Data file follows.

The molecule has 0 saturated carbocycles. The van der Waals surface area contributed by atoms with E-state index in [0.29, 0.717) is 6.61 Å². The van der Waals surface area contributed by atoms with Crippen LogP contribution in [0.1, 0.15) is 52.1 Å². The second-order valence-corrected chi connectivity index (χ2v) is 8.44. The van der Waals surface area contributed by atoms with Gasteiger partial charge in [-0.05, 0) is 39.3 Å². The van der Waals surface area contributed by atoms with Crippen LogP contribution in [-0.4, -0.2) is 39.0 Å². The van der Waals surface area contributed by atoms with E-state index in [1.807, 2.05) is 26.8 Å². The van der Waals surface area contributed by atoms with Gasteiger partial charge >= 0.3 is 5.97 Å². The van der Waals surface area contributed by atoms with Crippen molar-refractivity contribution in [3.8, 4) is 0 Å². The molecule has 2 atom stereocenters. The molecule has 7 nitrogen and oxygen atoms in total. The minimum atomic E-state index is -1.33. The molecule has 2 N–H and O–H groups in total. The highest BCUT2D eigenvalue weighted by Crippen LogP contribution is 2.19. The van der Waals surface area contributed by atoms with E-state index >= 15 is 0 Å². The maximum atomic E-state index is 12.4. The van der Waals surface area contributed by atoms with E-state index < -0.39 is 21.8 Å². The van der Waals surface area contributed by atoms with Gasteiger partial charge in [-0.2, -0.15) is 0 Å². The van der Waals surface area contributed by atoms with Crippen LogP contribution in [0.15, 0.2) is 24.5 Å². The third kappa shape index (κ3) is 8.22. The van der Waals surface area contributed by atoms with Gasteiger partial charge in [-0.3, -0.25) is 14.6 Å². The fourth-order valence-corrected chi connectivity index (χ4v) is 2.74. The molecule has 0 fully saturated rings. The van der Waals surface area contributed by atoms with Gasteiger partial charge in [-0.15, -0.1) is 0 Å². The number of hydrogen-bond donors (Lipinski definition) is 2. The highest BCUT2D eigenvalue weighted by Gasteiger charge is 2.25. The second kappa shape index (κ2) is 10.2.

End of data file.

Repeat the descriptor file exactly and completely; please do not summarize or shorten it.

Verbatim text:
The molecule has 0 saturated carbocycles. The van der Waals surface area contributed by atoms with E-state index in [0.29, 0.717) is 6.61 Å². The van der Waals surface area contributed by atoms with Crippen LogP contribution in [0.1, 0.15) is 52.1 Å². The second-order valence-corrected chi connectivity index (χ2v) is 8.44. The van der Waals surface area contributed by atoms with Gasteiger partial charge in [-0.05, 0) is 39.3 Å². The van der Waals surface area contributed by atoms with Crippen LogP contribution in [-0.4, -0.2) is 39.0 Å². The van der Waals surface area contributed by atoms with E-state index in [1.807, 2.05) is 26.8 Å². The van der Waals surface area contributed by atoms with Gasteiger partial charge >= 0.3 is 5.97 Å². The van der Waals surface area contributed by atoms with Crippen molar-refractivity contribution in [3.8, 4) is 0 Å². The molecule has 2 atom stereocenters. The molecule has 7 nitrogen and oxygen atoms in total. The minimum atomic E-state index is -1.33. The molecule has 2 N–H and O–H groups in total. The highest BCUT2D eigenvalue weighted by Crippen LogP contribution is 2.19. The van der Waals surface area contributed by atoms with E-state index >= 15 is 0 Å². The maximum atomic E-state index is 12.4. The van der Waals surface area contributed by atoms with E-state index < -0.39 is 21.8 Å². The van der Waals surface area contributed by atoms with Gasteiger partial charge in [-0.2, -0.15) is 0 Å². The van der Waals surface area contributed by atoms with Crippen LogP contribution in [0.15, 0.2) is 24.5 Å². The third kappa shape index (κ3) is 8.22. The van der Waals surface area contributed by atoms with Gasteiger partial charge in [-0.3, -0.25) is 14.6 Å². The fourth-order valence-corrected chi connectivity index (χ4v) is 2.74. The molecule has 0 fully saturated rings. The van der Waals surface area contributed by atoms with Gasteiger partial charge in [-0.15, -0.1) is 0 Å². The number of hydrogen-bond donors (Lipinski definition) is 2. The highest BCUT2D eigenvalue weighted by Gasteiger charge is 2.25. The second kappa shape index (κ2) is 10.2.